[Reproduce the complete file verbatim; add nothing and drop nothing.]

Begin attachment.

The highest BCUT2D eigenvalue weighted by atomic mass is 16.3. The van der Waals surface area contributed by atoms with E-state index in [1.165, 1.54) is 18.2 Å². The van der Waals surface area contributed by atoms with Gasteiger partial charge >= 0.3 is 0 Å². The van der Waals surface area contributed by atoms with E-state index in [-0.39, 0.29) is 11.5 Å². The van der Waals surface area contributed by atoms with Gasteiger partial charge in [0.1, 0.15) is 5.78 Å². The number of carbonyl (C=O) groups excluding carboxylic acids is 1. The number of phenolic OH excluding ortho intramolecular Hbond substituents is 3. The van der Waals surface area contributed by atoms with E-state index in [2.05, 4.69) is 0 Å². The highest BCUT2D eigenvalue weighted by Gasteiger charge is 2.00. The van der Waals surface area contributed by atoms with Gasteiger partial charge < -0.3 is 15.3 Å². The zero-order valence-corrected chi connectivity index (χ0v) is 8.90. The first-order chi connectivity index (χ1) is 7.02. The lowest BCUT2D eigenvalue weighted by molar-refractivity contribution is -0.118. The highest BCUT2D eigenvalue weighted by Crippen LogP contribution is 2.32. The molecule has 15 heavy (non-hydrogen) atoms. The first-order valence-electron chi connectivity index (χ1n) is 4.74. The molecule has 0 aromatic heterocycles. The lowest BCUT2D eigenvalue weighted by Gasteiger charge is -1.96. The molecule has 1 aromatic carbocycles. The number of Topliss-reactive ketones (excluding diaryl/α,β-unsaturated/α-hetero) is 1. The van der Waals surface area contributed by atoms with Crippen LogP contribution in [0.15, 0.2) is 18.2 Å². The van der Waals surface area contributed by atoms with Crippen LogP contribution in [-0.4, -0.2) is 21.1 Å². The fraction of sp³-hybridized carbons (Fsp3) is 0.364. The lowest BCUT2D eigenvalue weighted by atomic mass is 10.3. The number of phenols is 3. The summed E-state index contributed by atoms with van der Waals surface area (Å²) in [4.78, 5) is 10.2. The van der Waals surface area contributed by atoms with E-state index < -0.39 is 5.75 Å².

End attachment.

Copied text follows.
The highest BCUT2D eigenvalue weighted by atomic mass is 16.3. The van der Waals surface area contributed by atoms with E-state index in [1.165, 1.54) is 18.2 Å². The van der Waals surface area contributed by atoms with Gasteiger partial charge >= 0.3 is 0 Å². The van der Waals surface area contributed by atoms with E-state index in [-0.39, 0.29) is 11.5 Å². The van der Waals surface area contributed by atoms with Gasteiger partial charge in [0.1, 0.15) is 5.78 Å². The number of carbonyl (C=O) groups excluding carboxylic acids is 1. The number of phenolic OH excluding ortho intramolecular Hbond substituents is 3. The van der Waals surface area contributed by atoms with E-state index in [2.05, 4.69) is 0 Å². The highest BCUT2D eigenvalue weighted by Gasteiger charge is 2.00. The van der Waals surface area contributed by atoms with Gasteiger partial charge < -0.3 is 15.3 Å². The zero-order valence-corrected chi connectivity index (χ0v) is 8.90. The first-order chi connectivity index (χ1) is 7.02. The lowest BCUT2D eigenvalue weighted by molar-refractivity contribution is -0.118. The highest BCUT2D eigenvalue weighted by Crippen LogP contribution is 2.32. The molecule has 15 heavy (non-hydrogen) atoms. The first-order valence-electron chi connectivity index (χ1n) is 4.74. The molecule has 0 aromatic heterocycles. The lowest BCUT2D eigenvalue weighted by Gasteiger charge is -1.96. The molecule has 1 aromatic carbocycles. The number of Topliss-reactive ketones (excluding diaryl/α,β-unsaturated/α-hetero) is 1. The van der Waals surface area contributed by atoms with Crippen LogP contribution in [0.15, 0.2) is 18.2 Å². The van der Waals surface area contributed by atoms with Crippen LogP contribution in [-0.4, -0.2) is 21.1 Å². The fraction of sp³-hybridized carbons (Fsp3) is 0.364. The lowest BCUT2D eigenvalue weighted by atomic mass is 10.3. The number of phenols is 3. The summed E-state index contributed by atoms with van der Waals surface area (Å²) in [4.78, 5) is 10.2. The van der Waals surface area contributed by atoms with E-state index < -0.39 is 5.75 Å².